So, what Cat’s Eyes have done with The Duke Of Burgundy OST is create the absolute perfect soundtrack for this kind of historical epic. It proves to be a perfect match for the scenes where the Duke trots out into battle on horseback, camera swooping over the green and pleasant lands like a giddy swallow and when the predictable, yet heartwarming romance blossoms between the servant girl and his Most Nobleness deep in the keep.
Wait. What? It’s about what? A maid and her what? Oh. A sado-masochistic lesbian what? Oh. And she does what in her mouth? Oh. But the Duke Of Burgundy? Oh. A kind of moth? She’s a what? Oh. A lepidopter-what? Oh.
So, what Cat’s Eyes have done here is create the absolute perfect soundtrack for this kind of deeply erotic highly stylised piece of contemporary cinema. Only with the kind of instrumentation which makes you believe it’s about time for another renaissance.
Given their debut, soundtracks feel like a very natural progression for Cat’s Eyes, otherwise known as Faris Badwan (of The Horrors) and Rachel Zeffira. Their self-titled first record had a evocative sense of style and sufficient cinematic nudges to make complete sense as a score.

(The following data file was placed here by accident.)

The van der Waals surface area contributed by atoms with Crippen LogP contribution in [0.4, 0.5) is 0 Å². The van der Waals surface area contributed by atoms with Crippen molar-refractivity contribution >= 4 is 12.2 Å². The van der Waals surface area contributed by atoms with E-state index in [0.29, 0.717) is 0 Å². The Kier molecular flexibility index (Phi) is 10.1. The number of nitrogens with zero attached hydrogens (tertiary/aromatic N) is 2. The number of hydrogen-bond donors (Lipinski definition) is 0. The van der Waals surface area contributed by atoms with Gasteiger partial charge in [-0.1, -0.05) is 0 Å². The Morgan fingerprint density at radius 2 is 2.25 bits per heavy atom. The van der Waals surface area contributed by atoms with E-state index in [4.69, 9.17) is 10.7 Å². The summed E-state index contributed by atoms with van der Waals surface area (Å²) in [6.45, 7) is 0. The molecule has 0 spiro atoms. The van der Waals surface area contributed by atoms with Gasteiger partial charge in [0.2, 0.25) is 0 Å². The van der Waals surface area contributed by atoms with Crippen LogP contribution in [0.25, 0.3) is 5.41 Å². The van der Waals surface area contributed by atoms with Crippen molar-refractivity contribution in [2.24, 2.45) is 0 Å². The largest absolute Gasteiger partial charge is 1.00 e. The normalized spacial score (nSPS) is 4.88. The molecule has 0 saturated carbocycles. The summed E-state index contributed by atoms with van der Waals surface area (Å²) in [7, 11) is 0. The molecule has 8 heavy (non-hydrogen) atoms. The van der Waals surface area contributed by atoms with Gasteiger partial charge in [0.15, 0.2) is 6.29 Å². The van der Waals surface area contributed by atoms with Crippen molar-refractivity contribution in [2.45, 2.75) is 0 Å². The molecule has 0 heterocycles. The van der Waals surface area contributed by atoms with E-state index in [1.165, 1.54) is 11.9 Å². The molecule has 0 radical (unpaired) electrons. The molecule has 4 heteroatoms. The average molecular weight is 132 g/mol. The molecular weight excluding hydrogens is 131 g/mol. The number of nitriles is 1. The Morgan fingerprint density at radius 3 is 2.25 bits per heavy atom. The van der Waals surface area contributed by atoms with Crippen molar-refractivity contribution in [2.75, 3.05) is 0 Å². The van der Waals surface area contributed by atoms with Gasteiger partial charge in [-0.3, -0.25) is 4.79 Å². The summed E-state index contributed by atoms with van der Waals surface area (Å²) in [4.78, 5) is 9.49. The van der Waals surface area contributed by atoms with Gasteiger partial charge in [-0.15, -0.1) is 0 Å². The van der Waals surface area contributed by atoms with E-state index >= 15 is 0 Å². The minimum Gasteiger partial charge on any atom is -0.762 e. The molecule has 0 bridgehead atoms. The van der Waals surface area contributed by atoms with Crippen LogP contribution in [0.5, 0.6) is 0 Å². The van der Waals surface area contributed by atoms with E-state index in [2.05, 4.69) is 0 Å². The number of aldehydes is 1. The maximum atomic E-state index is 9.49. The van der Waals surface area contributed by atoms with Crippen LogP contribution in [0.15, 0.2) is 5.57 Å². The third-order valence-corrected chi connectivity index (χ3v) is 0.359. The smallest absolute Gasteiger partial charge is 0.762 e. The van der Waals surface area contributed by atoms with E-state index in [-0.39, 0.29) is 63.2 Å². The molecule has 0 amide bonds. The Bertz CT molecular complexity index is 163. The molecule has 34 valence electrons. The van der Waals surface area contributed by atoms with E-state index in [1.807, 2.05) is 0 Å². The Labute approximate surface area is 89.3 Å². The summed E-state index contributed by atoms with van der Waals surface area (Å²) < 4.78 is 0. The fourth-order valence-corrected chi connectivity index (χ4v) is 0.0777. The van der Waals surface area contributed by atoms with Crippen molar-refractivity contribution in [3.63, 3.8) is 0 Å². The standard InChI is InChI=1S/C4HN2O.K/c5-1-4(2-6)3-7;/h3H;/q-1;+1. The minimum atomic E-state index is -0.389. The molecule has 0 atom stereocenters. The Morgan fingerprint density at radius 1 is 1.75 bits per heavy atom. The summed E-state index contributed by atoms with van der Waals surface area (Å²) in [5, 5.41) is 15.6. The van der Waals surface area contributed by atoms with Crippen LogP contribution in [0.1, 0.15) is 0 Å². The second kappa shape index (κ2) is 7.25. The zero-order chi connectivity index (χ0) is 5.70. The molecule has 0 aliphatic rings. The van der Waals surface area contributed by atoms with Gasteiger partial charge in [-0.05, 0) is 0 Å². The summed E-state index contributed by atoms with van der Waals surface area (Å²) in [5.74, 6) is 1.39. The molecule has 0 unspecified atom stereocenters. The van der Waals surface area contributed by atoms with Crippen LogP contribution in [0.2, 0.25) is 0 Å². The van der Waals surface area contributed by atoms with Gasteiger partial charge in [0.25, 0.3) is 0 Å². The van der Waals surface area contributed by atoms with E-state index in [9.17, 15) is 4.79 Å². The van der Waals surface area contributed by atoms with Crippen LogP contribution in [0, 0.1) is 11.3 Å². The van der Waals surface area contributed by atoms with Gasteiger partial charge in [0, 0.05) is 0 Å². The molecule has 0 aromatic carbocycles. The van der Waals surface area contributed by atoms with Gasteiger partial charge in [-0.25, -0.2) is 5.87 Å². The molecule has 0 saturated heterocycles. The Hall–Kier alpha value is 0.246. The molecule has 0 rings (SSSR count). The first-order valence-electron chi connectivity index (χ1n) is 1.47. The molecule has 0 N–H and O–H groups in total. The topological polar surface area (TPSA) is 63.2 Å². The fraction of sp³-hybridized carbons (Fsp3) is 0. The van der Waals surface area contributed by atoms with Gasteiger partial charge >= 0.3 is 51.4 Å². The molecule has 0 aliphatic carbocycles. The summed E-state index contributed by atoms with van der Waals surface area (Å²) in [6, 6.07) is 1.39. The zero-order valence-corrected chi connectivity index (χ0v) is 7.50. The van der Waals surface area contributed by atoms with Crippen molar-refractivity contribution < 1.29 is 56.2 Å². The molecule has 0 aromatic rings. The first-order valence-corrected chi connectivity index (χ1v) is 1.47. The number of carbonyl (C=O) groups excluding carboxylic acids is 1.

For a certain type of film at least. A film that charts the sadomasochistic relationship between a dominant lepidopterist and her submissive, perhaps. Not Transformers 5. Rather like the debut, The Duke Of Burgundy OST is a tremendously beautiful thing – particularly when Zeffira sings. Badwan’s larynx remains entirely untroubled throughout. A deliberate ploy, they’ve said, given the lack of male characters in the film, it seemed appropriate for him to remain silent. So silent he remains.
Whereas Zeffira’s voice is used sparingly but purposefully. The Opening Credits Song has a delightfully playful gambol to it, that voice fluttering delicately over a harpsichord, while on Requiem For The Duke Of Burgundy she lets rip with the full on soprano over a Mozart indebted backdrop. Even Door No. 2, where she does little more than sigh melodically, has an intoxicating whiff of dark romance to it.
But to be fair, even Cat’s Eyes instrumentals are often more than mere incidentals. Lamplight is gorgeous, all floating textures and sighing strings. The bassoon led Door No. 1 is memorably unusual, while Hautbois makes you utter a sentences which you assumed would remain unsaid: that’s a really nice oboe. And it really is. Full of subtle moments of fragile beauty, this is a lush and sumptuous album. As soundtracks go, it is a very lovely one.